Making The Second-Half Better Than The First

The season is officially half-way with the Phillies winning game number 81 in Toronto on Sunday. Unfortunately, those 81 games have produced just 37 wins and the Phillies need to make changes and start thinking about 2007 and beyond.

We've changed managers, we've changed GMs and none of it has worked. This team is a team that looks pretty good on paper, but falls apart in every other way that you compare them. The same core of players has been together and haven't been able to get over the proverbial hump, so it's time to change the players. It may not require a drastic, explosive approach, but certainly will require more than tinkering and something much closer to the explosive end of the scale than to the tinkering side of things.

Th Phillies have to build around the next generation of players; Chase Utley and Ryan Howard. The two all-stars should be untouchable when Pat Gillick talks to other clubs. They're the rare constant performers on this team of players who insist that they're giving their all to get the team to the next level. Aaron Rowand, Cole Hamels and Jimmy Rollins would be on the next level of untouchables, but could be had if the price were right.

Where do we start? Bobby Abreu and Pat Burrell will be tough to deal, because they've got pricey contracts and no-trade clauses. Abreu has all but said "no" to going to Detroit when those rumors surfaced, but seemed open to a move to New York and the pinstripes of the New York Yankees. The Yankees need an outfielder, so deal him. Don't worry as much about getting the Yankees top prospect (pitcher Phillip Hughes) as you do about simply getting something in return for Abreu. Get a useable part that can be plugged in somewhere either now or in the future and if possible, do it without having to pick up too much of Abreu's contract. After all, these are the Yankees and they've got some money to work with.

Burrell may be more difficult, but again, simply getting something in exchange rather than looking to get a team's top prospect is a plus. Talk to Burrell about where he may be happy - the Angels and Dodgers come to mind - and see what can be done. After all, even if we were to deal both Abreu and Burrell, David Dellucci, Shane Victorino and Chris Roberson are all waiting for full-time auditions and the Phillies could use all three to fill the two spots, in order to get a look at them. Speaking of Dellucci and Victorino, they're decent players and the Phillies should be thinking more of ways to get them playing time rather than dangling them as trade bait. The bigger the bait, the bigger the fish that you catch and Abreu and Burrell are bigger bait, even with their contracts.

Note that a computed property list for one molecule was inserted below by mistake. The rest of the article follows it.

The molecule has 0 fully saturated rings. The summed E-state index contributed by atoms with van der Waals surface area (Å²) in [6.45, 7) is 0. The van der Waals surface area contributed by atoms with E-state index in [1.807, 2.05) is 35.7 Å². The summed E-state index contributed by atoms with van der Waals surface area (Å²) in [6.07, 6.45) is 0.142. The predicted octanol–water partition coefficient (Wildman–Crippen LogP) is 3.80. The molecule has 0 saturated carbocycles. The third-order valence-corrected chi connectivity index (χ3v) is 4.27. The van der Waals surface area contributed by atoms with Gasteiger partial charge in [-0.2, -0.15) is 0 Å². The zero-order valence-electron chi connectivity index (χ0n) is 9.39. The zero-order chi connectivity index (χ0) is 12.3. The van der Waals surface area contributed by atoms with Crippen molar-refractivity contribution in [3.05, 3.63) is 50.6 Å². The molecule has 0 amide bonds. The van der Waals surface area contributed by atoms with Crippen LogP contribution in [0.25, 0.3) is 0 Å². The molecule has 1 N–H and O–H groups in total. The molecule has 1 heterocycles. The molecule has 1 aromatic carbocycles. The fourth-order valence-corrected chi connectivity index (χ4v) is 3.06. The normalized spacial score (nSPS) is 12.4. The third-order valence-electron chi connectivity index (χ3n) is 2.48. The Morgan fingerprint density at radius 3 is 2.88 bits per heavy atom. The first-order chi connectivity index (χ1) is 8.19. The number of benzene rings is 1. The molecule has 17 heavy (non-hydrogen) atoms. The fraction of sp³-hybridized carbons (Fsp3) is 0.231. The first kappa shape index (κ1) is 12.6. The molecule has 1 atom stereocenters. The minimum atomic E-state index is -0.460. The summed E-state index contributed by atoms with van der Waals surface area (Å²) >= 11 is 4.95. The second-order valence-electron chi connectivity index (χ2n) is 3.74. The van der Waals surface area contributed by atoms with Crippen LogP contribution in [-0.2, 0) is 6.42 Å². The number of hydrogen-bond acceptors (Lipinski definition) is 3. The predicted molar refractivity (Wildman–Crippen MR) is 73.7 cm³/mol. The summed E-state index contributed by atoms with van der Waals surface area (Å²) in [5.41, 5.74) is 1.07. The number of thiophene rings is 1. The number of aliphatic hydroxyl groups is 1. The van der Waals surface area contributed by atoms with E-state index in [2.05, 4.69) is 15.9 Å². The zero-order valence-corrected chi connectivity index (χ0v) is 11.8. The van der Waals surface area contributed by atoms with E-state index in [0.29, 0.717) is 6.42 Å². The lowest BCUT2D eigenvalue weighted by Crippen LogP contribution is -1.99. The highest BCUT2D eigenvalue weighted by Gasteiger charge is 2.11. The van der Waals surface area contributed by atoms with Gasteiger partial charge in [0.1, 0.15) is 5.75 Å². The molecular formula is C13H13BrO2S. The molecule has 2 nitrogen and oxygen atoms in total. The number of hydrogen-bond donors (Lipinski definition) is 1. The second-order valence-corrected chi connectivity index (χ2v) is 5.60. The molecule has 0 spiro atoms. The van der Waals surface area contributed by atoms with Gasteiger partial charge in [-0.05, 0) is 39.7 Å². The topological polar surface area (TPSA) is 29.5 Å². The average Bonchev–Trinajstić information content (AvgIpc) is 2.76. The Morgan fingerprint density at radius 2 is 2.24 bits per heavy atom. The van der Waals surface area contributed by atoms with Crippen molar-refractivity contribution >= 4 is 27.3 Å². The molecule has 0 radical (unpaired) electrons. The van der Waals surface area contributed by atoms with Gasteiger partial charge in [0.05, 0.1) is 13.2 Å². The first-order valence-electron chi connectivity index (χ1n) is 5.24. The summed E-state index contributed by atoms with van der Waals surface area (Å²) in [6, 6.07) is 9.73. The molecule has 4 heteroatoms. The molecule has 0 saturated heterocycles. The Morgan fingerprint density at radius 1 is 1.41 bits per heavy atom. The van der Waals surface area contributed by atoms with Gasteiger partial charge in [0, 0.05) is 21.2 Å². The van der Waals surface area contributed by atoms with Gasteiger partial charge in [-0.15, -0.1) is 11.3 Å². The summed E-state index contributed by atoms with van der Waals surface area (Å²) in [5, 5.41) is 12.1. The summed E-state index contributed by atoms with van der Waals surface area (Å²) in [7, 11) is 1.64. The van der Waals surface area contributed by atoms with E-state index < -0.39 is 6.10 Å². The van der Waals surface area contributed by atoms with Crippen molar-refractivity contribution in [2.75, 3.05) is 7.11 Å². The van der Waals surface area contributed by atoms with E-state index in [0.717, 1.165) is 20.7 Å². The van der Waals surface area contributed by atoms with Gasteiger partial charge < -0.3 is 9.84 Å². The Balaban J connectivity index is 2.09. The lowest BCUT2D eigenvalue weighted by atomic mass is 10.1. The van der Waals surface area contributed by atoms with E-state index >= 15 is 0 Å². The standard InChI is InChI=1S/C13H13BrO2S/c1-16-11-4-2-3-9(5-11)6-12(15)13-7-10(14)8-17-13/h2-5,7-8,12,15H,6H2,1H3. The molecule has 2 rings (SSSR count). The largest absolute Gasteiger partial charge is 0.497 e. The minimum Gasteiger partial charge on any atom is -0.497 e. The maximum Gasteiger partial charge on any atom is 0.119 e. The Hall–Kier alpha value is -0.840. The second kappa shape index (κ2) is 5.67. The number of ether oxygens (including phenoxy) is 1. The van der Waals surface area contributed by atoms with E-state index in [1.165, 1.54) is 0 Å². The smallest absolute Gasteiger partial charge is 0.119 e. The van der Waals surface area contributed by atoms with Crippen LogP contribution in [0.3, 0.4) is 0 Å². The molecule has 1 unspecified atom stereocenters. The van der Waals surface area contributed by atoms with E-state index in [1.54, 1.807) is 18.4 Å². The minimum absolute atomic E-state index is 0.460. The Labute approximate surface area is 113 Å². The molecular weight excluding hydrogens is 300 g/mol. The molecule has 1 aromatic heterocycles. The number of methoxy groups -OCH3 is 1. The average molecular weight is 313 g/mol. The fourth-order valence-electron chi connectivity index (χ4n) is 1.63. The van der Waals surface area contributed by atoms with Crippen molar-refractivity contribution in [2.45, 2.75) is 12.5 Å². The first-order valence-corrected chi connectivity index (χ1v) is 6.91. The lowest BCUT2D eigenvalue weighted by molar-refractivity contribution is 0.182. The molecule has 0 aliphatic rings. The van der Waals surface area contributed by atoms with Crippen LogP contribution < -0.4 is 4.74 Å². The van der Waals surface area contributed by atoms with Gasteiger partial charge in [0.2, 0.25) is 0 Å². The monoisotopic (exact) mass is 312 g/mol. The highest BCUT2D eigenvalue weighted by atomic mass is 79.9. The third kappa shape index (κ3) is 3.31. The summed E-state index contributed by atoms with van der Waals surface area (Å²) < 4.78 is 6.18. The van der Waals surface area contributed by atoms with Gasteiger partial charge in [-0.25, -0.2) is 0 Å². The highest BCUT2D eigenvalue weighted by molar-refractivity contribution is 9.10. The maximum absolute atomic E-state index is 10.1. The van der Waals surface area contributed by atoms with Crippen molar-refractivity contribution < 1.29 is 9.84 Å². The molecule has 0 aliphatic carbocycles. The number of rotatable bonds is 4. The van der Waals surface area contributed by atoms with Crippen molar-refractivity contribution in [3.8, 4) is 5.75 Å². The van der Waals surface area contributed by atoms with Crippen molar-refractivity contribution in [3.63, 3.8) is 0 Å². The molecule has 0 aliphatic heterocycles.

Rollins isn't a leadoff hitter. Look for one in the deals that you make with the bigger names and at least drop Rollins down in the order. Problem is though that he's likely to start swinging for the fences if he's lower in the order and return to the disappointing offensive player that he's been in the past when he was looking to hit the longball. Instead, deal him. Find a taker who is willing to give up a top prospect for him and move on. Rollins' contract isn't huge and he's an affordable player, especially for a team looking to add a shortstop. Be picky, but if possible, send him elsewhere.

Move pitchers. There are always clubs looking to get veteran pitchers at the deadline. Jon Lieber, Cory Lidle, Ryan Franklin and even Ryan Madson can go elsewhere. Arthur Rhodes and Tom Gordon aren't untouchable and teams can certainly be encouraged to make offers for them.

Don't even get me started on the likes of David Bell and Mike Lieberthal.

If all of this sounds like a fire sale, you're right. The key though is to balance which of the moves that you make. In other words, pick and choose. Let's say you can move either Burrell or Abreu, that would allow you to put Victorino in the lineup and have him leadoff to show what he can do in that role. Then, Rollins becomes a little more expendable and maybe you can package him with a pitcher to get a young shortstop in return. Make room for Cole Hamels to stick in the rotation and also leave room for Randy Wolf when he's healthy and yes, for Gavin Floyd. Bring Floyd back to the majors and tell him that no matter how badly he pitches, he's in the rotation for the rest of the season and he's either going to have to learn how to challenge hitters with his best stuff or not be a part of the Phillies plan going forward.

Scott Mathieson simply isn't ready for the majors and needs to be at AAA for the rest of the season. Next spring, we'll give him a look and go from there.

By August 1, the rotation could be Hamels, Wolf, Floyd, Brett Myers and either Eude Brito or someone else that we get in a trade. The Phillies could do the same thing with Brito that they should do with Floyd and throw him into the deep end and tell him to learn how to swim.

The second-half of the season should be about getting answers. We know the answers on Burrell, Abreu and others. We don't know the answers on guys like Victorino, Roberson, Carlos Ruiz, Floyd and Hamels. This team right now is no better than the Florida Marlins, but the Fish have two advantages; they've spent a lot less money and they're getting answers on young players. Not a bad result from a fire sale that had made the Marlins the butt of jokes around baseball this past spring. When you consider the price tag on the Phillies salaries and the results that we're getting, the Phillies are now a much bigger joke than our friends in Miami.

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